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climate change

Last year, global warming reached record high temperatures — and if that news feels like déjà vu, you're not going crazy.

The planet has now had three consecutive years of record-breaking heat.

The perfect day for an outdoor wedding or a baseball game? That’s a “mild day,” says Sarah Kapnick, a climate scientist with the National Oceanic and Atmospheric Administration.

“I like to call mild weather days the ‘Goldilocks days,’” she says. “They’re not too hot. They’re not too cold. They’re just right.”

Kapnick is one of the co-authors of a study published Wednesday that has good news for picnickers and hikers in the Pacific Northwest: As climate change advances, we’ll have more mild weather.

The tiny village of Newtok near Alaska's western coast has been sliding into the Ninglick River for years. As temperatures increase — faster there than in the rest of the U.S. — the frozen permafrost underneath Newtok is thawing. About 70 feet of land a year erode away, putting the village's colorful buildings, some on stilts, ever closer to the water's edge.

Jason Hummel photographs a skier making his way down Mt. Adams
Courtesy of Jason Hummel

Jason Hummel has gone skiing nearly every month for twenty years. And he's been a nature and adventure photographer for eight years. 

In that time, he's seen climate change dramatically remake the landscape in the Northwest.

A judge has cleared the way for eight Seattle-area youths to move ahead with an expanded lawsuit that contends Washington has failed to take action on climate change.

The Washington suit is one of several brought against states by children who say they're not doing enough to protect them from climate change. A U.S. District Court judge in Eugene, Oregon, ruled last month that a group of Oregon youths can move ahead with a similar case against the federal government.

Climbers and hikers in the Pacific Northwest have seen first-hand how our glaciers have been shrinking in recent decades. But, until now, scientists couldn’t prove those changes were due to climate change.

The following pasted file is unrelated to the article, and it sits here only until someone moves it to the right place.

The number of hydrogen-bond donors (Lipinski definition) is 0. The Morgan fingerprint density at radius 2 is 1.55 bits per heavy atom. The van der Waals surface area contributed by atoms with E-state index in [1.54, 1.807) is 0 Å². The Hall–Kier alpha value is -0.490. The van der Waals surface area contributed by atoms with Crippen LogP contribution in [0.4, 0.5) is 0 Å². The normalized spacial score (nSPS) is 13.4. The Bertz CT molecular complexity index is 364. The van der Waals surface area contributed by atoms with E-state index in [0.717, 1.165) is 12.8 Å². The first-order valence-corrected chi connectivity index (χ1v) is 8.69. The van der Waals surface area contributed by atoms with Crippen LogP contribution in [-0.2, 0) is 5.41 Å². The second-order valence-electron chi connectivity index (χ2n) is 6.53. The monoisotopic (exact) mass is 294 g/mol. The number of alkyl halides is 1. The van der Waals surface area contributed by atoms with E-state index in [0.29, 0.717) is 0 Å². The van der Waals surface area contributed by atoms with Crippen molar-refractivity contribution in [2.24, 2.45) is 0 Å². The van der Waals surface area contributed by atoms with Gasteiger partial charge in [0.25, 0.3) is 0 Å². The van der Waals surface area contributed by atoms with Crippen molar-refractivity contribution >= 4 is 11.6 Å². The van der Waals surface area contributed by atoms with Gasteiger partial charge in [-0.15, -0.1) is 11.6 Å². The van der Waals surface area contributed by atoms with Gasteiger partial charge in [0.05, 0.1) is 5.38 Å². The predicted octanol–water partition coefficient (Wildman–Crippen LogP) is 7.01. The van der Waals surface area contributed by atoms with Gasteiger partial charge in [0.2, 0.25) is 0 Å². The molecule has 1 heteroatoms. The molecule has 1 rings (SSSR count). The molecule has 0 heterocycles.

Scientists have long known that, globally, glaciers are shrinking because of climate change. But looking at individual glaciers is a different matter, says Gerard Roe, a professor of earth and space sciences at the University of Washington.

Governor Jay Inslee.
Flickr Photo/GovInslee (CC-BY-NC-ND)

Gov. Jay Inslee has proposed a carbon tax within weeks of Washington voters' rejecting what would have been the nation's first such tax. Inslee's proposal is a big part of his plan to raise $4 billion in new revenue, with $3 billion of it going to improve education.

American Geophysical Union

UPDATE, 9:30 a.m., Dec. 15: Trump officially picked Republican Rep. Ryan Zinke of Montana to be Interior secretary Thursday morning.

With scientists scrambling to copy federal climate data onto private servers before President-elect Donald Trump becomes President Trump, outgoing U.S. Interior Secretary Sally Jewell of Seattle told a conference full of scientists Wednesday they should speak out if their bosses interfere with their work.


Scientists released this year's so-called Arctic Report Card on Tuesday, and it is a dismal one.

Researchers say the Arctic continues to warm up at rates they call "astonishing." They presented their findings at the American Geophysical Union's fall meeting in San Francisco.

The Weather Channel has a message for the website Breitbart:

"Earth Is Not Cooling, Climate Change Is Real and Please Stop Using Our Video to Mislead Americans"

Puget Sound with the Olympic Mountains.
Flickr Photo/Ryan Manuel (CC BY NC 2.0)/https://flic.kr/p/jCewEL

Bill Radke speaks with University of Washington oceanography professor LuAnne Thompson about a recent blog post she wrote  about why scientist need to be better at communicating their ideas outside of the academic world. She talks about how now after the election of Donald Trump, people need to understand the science behind climate change more than ever.

R
NASA

A new report warns that current levels of Arctic ice melting could trigger key "tipping points" leading to catastrophic and uncontrollable climate change. If these tipping points are reached, the effects would become their own drivers of global warming, regardless of human attempts to reduce carbon emissions.

The good news for those worried that the U.S. will lose its leadership role in confronting climate change: President-elect Donald Trump said Tuesday, "I have an open mind to it. ... I do have an open mind."

At a meeting Tuesday with New York Times journalists and executives, Trump said he thinks "there is some connectivity" in terms of human activity causing climate change.

On Nov. 8, the World Meteorological Organization published a press release summarizing the findings from a report on global climate from 2011-2015.

The U.S. Geological Survey says a deposit in West Texas is the largest continuous oil and gas deposit ever discovered in the United States.

On Tuesday, the USGS announced that an area known as the Wolfcamp shale contains 20 billion barrels of oil and 16 trillion cubic feet of natural gas.

That is nearly three times more petroleum than the agency found in North Dakota's Bakken shale in 2013.

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